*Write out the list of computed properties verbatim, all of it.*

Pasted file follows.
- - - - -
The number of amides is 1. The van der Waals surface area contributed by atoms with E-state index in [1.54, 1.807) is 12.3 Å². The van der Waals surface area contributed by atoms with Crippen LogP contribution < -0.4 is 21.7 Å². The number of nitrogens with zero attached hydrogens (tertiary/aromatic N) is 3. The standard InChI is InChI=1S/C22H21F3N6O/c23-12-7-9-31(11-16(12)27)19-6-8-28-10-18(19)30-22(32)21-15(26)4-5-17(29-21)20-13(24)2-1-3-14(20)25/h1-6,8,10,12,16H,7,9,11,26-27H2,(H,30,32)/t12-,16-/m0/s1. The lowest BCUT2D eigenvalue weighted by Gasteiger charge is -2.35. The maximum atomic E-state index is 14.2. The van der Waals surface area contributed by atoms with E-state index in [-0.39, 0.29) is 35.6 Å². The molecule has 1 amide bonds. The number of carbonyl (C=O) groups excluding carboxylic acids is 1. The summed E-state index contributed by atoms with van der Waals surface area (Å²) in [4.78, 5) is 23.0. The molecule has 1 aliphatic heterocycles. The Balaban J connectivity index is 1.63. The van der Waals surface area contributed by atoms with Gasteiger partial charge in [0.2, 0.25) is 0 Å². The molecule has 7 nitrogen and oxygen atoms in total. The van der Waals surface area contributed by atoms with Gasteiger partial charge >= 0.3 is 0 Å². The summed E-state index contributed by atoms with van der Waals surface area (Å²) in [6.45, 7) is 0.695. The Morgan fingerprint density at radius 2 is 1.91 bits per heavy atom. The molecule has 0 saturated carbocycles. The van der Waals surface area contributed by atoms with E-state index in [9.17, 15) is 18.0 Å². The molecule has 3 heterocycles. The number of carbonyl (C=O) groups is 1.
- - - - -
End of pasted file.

The number of amides is 1. The van der Waals surface area contributed by atoms with E-state index in [1.54, 1.807) is 12.3 Å². The van der Waals surface area contributed by atoms with Crippen LogP contribution < -0.4 is 21.7 Å². The number of nitrogens with zero attached hydrogens (tertiary/aromatic N) is 3. The standard InChI is InChI=1S/C22H21F3N6O/c23-12-7-9-31(11-16(12)27)19-6-8-28-10-18(19)30-22(32)21-15(26)4-5-17(29-21)20-13(24)2-1-3-14(20)25/h1-6,8,10,12,16H,7,9,11,26-27H2,(H,30,32)/t12-,16-/m0/s1. The lowest BCUT2D eigenvalue weighted by Gasteiger charge is -2.35. The maximum atomic E-state index is 14.2. The van der Waals surface area contributed by atoms with E-state index in [-0.39, 0.29) is 35.6 Å². The molecule has 1 amide bonds. The number of carbonyl (C=O) groups excluding carboxylic acids is 1. The summed E-state index contributed by atoms with van der Waals surface area (Å²) in [4.78, 5) is 23.0. The molecule has 1 aliphatic heterocycles. The Balaban J connectivity index is 1.63. The van der Waals surface area contributed by atoms with Gasteiger partial charge in [0.2, 0.25) is 0 Å². The molecule has 7 nitrogen and oxygen atoms in total. The van der Waals surface area contributed by atoms with Gasteiger partial charge >= 0.3 is 0 Å². The summed E-state index contributed by atoms with van der Waals surface area (Å²) in [6.45, 7) is 0.695. The Morgan fingerprint density at radius 2 is 1.91 bits per heavy atom. The molecule has 0 saturated carbocycles. The van der Waals surface area contributed by atoms with E-state index in [9.17, 15) is 18.0 Å². The molecule has 3 heterocycles. The number of carbonyl (C=O) groups is 1.